Celibate but Compromised “Gay Christianity” Pushes into Conservative Churches
Celibate but Compromised “Gay Christianity” Pushes into Conservative Churches
Written By Wendy Wilson   |   07.06.19
Reading Time: 7 minutes

The more you look into the “gay but celibate” movement advancing rapidly into once theologically orthodox Christian churches, the more disheartened you become by church leaders who have been slow to counter it, or worse, are embracing it.

The conservative Presbyterian Church in America (PCA), a small but influential denomination that separated from liberal mainline Presbyterianism in the early 1970s, is at a tipping point because of Revoice, a ministry that claims to be “observing the historic Christian doctrine of marriage and sexuality” but whose inaugural conference last summer included workshop titles like “Redeeming Queer Culture: An Adventure.” An ecumenical effort that’s primarily Protestant but open to Catholics, Revoice was not organized by the PCA, but Revoice leaders and supporters include pastors and others in the PCA.

While disavowing homoerotic acts, Revoice leaders sound like secular LGBT activists in portraying “gay Christians” as oppressed minorities who deserve the right to define themselves on their own terms, no matter how bizarre or disruptive to the larger Christian community. In defiance of logic, they celebrate “gay” identity and aspects of “gay” culture while promising never to engage in homoerotic sex.

Revoice conference speaker Eve Tushnet, a Catholic, has written approvingly of celibate “gay Christians” joining the festivities at homosexual pride parades. Her Twitter bio says her “hobbies include sin, confession, and ecstasy.” Even Episcopalians might find it tacky to name sin as a hobby, but apparently, it’s to be cheered as harmless fun by evangelicals if they want to appear sensitive to those struggling with homosexual attraction.

While Revoice primarily promotes “gay but celibate,” some involved in Revoice are in what they call “mixed-orientation marriages.” They are married to someone of the opposite sex, but continue to publicly identify as gay and talk openly about their persistent homosexual desires. In the world of Revoice, this is vulnerability worthy of praise. For others, it is a sickening disregard for marital vows and the respect owed one’s spouse.

Revoice held its second annual conference in early June. So far, the PCA has not disciplined PCA leaders and promoters of Revoice for their role in perversely trying to blend traditional Christian teachings with a worldly LGBT mindset. At its annual general assembly June 25-28 in Dallas, the PCA approved the Nashville Statement as a document of biblical fidelity to share as a discipleship tool. But the statement, released by an evangelical coalition in 2017 to bolster orthodoxy on sexual matters, will likely not be binding within PCA church courts. The PCA at its general assembly also approved a study committee to examine its own confessions as they pertain to sexuality. The Chicago Metro Presbytery was among those asking for a study committee.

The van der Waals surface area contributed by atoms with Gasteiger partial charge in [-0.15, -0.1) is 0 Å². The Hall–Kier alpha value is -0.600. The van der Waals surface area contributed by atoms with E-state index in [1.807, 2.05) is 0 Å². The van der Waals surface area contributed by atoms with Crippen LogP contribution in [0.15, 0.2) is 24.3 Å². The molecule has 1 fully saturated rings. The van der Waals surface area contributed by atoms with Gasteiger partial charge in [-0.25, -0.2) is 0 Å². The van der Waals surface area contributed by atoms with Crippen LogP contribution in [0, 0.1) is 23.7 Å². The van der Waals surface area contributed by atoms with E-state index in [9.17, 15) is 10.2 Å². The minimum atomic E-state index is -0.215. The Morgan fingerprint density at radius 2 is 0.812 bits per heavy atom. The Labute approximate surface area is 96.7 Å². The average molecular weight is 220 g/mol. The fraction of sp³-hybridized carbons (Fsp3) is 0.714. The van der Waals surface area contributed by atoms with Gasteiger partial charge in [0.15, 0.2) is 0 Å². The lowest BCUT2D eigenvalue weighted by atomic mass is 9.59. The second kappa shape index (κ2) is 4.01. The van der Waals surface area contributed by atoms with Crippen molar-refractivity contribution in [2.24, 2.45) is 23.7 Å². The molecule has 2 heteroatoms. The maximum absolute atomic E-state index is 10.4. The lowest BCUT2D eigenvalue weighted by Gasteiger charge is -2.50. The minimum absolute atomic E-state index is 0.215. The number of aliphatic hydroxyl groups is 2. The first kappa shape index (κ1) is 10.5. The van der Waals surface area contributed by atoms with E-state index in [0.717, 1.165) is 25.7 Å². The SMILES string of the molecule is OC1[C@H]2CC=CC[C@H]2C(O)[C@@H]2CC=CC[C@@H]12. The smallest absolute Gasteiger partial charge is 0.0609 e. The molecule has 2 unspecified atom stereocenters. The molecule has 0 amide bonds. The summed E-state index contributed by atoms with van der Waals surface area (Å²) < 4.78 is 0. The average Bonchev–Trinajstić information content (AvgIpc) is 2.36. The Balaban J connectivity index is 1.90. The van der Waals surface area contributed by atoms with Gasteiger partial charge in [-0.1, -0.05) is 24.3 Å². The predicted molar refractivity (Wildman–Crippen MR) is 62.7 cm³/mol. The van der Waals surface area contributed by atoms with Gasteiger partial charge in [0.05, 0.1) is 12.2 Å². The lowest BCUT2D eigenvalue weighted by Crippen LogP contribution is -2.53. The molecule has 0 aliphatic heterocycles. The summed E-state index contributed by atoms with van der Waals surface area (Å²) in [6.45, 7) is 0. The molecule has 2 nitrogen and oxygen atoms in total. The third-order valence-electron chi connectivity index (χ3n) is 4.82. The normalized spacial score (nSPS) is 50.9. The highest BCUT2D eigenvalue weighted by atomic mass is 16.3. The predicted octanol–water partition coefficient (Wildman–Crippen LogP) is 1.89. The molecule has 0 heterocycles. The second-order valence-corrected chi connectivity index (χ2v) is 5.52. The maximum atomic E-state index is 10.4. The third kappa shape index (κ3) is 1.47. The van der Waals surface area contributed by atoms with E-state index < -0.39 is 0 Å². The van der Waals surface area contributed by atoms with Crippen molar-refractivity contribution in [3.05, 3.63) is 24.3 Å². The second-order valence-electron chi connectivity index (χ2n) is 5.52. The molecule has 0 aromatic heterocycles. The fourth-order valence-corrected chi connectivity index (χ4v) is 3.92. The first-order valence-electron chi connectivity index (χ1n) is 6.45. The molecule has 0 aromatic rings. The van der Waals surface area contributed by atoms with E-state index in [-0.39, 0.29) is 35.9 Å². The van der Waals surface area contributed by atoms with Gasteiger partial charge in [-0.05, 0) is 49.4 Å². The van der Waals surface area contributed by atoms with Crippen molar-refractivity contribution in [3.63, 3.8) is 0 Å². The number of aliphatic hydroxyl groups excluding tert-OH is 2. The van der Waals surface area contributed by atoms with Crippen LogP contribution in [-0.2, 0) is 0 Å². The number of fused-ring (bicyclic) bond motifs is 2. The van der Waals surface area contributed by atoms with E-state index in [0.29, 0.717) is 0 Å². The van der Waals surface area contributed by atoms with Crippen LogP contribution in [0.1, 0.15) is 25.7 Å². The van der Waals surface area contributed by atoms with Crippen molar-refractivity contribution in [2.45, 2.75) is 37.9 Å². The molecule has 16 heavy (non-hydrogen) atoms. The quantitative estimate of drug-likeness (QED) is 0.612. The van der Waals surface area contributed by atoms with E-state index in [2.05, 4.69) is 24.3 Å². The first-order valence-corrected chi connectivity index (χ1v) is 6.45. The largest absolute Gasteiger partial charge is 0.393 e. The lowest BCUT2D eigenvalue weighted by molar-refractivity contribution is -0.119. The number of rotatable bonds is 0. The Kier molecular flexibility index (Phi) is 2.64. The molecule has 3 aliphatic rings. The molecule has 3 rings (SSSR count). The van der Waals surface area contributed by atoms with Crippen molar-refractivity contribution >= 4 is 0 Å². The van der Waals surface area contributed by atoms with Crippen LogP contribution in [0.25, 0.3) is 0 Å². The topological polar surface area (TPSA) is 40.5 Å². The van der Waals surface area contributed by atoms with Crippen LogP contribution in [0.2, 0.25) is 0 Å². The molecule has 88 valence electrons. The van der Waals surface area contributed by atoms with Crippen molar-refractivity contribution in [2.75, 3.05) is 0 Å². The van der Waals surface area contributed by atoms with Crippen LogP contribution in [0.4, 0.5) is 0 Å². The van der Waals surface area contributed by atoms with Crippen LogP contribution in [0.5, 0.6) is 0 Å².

If the words “study committee” sound familiar, that’s because the mainline denominations set up study committees when they were hit with debilitating brain fogs about their long-held beliefs related to sex, marriage, and family. They went on to approve homosexual “marriage” and help the culture usher in transgender pronouns and drag queens as children’s entertainment. It’s also noteworthy that on their way to giving full approval to homosexuality and homosexual “marriage,” mainline denominations endorsed “gay but celibate,” including among clergy.

The storm in the PCA has become especially fierce because one of its pastors has come out as a celibate “gay Christian.” Greg Johnson hosted the first Revoice conference at his St. Louis church last year but didn’t publicly wear the “gay” label himself until May when he wrote a revealing piece for Christianity Today. At the denomination’s recent general assembly, Johnson took to the floor to deliver a speech, both self-pitying and self-glorifying, in which he denounced Article 7 of the Nashville Statement, which says, “We deny that adopting a homosexual or transgender self-conception is consistent with God’s holy purposes in creation and redemption.” Johnson, who likened people with homosexual desires to paraplegics and infertile women, said Article 7 “hurts” him. While Johnson has at times described homosexual desires as sinful, these comparisons in his speech underscore a profound lack of consistency and clarity in doing so.

Johnson’s speech was applauded by many at the general assembly and praised by others on social media. Even Denny Burk, a Southern Baptist academic critical of Revoice who overall has written commendably on sexuality from an orthodox perspective, wrote that Johnson “spoke powerfully of his own experience, and I was genuinely moved by what he said.” One thing that has slowed the gears in addressing the “gay but celibate” movement is the insistence of leaders in the evangelical world to give credit where it’s not due. Johnson’s speech was disturbing. It’s genuinely moving when someone fighting unwanted homosexual attraction, or any sinful desire, humbly seeks help at his church to walk closer with God. It’s deeply troubling when a pastor pleads at his church body’s annual meeting for recognition of a sinful identity as part of a divisive movement that threatens a denominational split.

To his credit, Burk identifies where Johnson goes wrong in his interpretation of Article 7:

Adopt means to embrace or endorse. The point of the article is simply to say that it is out of bounds to embrace an understanding of oneself or one’s sin that is at odds with God’s design in creation and redemption. This is not a controversial point, or at least it shouldn’t be among Christians.